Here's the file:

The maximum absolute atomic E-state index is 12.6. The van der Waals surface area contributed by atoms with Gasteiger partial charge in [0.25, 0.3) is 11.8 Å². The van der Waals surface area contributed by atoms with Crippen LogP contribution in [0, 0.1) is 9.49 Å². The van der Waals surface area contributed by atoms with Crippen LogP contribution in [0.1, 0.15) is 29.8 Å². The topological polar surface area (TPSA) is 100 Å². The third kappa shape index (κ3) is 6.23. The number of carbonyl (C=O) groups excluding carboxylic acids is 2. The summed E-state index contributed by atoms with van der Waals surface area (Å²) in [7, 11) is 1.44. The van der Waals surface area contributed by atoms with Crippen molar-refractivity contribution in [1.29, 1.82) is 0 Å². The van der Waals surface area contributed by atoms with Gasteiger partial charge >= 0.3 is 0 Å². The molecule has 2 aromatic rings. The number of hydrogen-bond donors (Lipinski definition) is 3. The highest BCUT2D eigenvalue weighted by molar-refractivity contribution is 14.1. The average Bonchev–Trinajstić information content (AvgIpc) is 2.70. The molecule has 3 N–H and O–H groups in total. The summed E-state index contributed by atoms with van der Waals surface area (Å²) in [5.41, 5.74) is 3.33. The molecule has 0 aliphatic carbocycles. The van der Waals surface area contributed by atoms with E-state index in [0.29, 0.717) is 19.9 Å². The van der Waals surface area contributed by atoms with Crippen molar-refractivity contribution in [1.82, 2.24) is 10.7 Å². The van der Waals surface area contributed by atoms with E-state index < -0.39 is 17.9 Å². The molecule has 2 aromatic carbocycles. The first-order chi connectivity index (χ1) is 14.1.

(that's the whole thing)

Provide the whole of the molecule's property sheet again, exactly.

The maximum absolute atomic E-state index is 12.6. The van der Waals surface area contributed by atoms with Gasteiger partial charge in [0.25, 0.3) is 11.8 Å². The van der Waals surface area contributed by atoms with Crippen LogP contribution in [0, 0.1) is 9.49 Å². The van der Waals surface area contributed by atoms with Crippen LogP contribution in [0.1, 0.15) is 29.8 Å². The topological polar surface area (TPSA) is 100 Å². The third kappa shape index (κ3) is 6.23. The number of carbonyl (C=O) groups excluding carboxylic acids is 2. The summed E-state index contributed by atoms with van der Waals surface area (Å²) in [7, 11) is 1.44. The van der Waals surface area contributed by atoms with Crippen molar-refractivity contribution in [1.29, 1.82) is 0 Å². The van der Waals surface area contributed by atoms with Gasteiger partial charge >= 0.3 is 0 Å². The molecule has 2 aromatic rings. The number of hydrogen-bond donors (Lipinski definition) is 3. The highest BCUT2D eigenvalue weighted by molar-refractivity contribution is 14.1. The average Bonchev–Trinajstić information content (AvgIpc) is 2.70. The molecule has 3 N–H and O–H groups in total. The summed E-state index contributed by atoms with van der Waals surface area (Å²) in [5.41, 5.74) is 3.33. The molecule has 0 aliphatic carbocycles. The van der Waals surface area contributed by atoms with E-state index in [0.29, 0.717) is 19.9 Å². The van der Waals surface area contributed by atoms with Crippen molar-refractivity contribution in [1.82, 2.24) is 10.7 Å². The van der Waals surface area contributed by atoms with E-state index < -0.39 is 17.9 Å². The molecule has 2 aromatic carbocycles. The first-order chi connectivity index (χ1) is 14.1.